Once fit and sealing have been addressed, there is a range of additional features that can be added to a binocular or telescope in order to improve its overall resistance to harsh conditions. Shortening the overall length of the instrument can offer structural advantages against bumps and falls. A short, squat object is likely to be more durable than a longer, thinner one. External armoring, where the instrument is coated in a layer of durable rubber or other material, can also help to protect it against physical impacts. Particularly effective armor is enhanced in areas of likely impact should the instrument be dropped, such as at corners, and particularly around the objective lenses.
As for lenses, new coatings to protect against scratches and external condensation are constantly being developed. While many such coatings have been developed and proved highly effective in laboratories, they must not interfere with the optical performance of the instrument. Because of this, many have never been released to market as they were shown to distort the visual image by adding unwanted colors or decreasing light transmission. Incidentally, don’t look at the objective lenses of a binocular or telescope for proof of one type of coating or another. The colorful, reflective sheens seen on the objective lenses of many optical instruments are a result of their particular construction or coating type.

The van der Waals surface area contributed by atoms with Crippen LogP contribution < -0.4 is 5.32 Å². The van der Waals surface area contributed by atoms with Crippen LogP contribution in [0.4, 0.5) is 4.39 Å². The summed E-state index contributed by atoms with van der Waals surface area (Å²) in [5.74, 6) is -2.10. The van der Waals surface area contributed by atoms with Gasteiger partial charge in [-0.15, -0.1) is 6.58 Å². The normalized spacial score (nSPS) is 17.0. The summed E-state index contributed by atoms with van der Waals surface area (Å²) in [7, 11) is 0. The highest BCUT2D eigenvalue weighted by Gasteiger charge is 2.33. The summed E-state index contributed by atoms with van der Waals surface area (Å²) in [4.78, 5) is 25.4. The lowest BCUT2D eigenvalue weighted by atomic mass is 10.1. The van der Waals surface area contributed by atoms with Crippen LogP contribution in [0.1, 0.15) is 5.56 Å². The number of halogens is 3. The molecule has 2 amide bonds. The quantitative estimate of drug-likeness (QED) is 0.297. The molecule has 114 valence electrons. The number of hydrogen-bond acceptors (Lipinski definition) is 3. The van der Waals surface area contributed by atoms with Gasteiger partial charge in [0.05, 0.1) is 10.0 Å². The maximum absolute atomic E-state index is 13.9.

Even with protective coatings, keeping external lenses free from dust, rain spotting, and scratches requires good lens covers. Binoculars and telescopes designed for harsh conditions are sold with effective covers to protect the lenses at all times when the instrument is not in use. Case covers, the simple plastic disks that fit loosely and fall free as soon as the instrument is removed from its storage case don’t count. Good field lens covers will stay in place while the instrument is being carried, and even remain tethered or otherwise connected to the instrument while actively in use.
So who makes the optical instruments that satisfy all these conditions? There are many fine manufacturers of binoculars and spotting scopes that produce and sell products well suited to harsh conditions. Go on a birding trip to Panama, a hunting expedition to Africa, or a trek up one of the many great mountain ranges of the world, and you will no doubt see your colleagues toting a Swarovski, Zeiss, Leica, Nikon, or Leupold binocular, and with good reason. But when it comes to over-the-top design intended to protect the structure and operational integrity of their binoculars, one name is particularly well regarded, so much so that they are the primary binocular supplier to military and law enforcement organizations around the world: Steiner. Whether the popular Merlin or Peregrine product groups, the innovative Wildlife Pro series, or the new high performance Predator C5 models, users will find each to be a remarkable combination of superior optical performance combined with military standard, and the ability to withstand the elements.
Not everyone needs military specification binoculars for everything from physical impact to underwater submersion, but if your purpose for the optic is a once in a lifetime trip, over-preparedness is never a bad thing. Over the past decade, market forces have pushed all the upper-level manufacturers to include features that allow their products to withstand harsh conditions. Keep these features in mind when making a selection, and choosing the binoculars or telescope with the appropriate level of environmental protection should not be a difficult task.
This article was written for The Binocular Site by John E. Riutta. To learn more about John please see his full biography.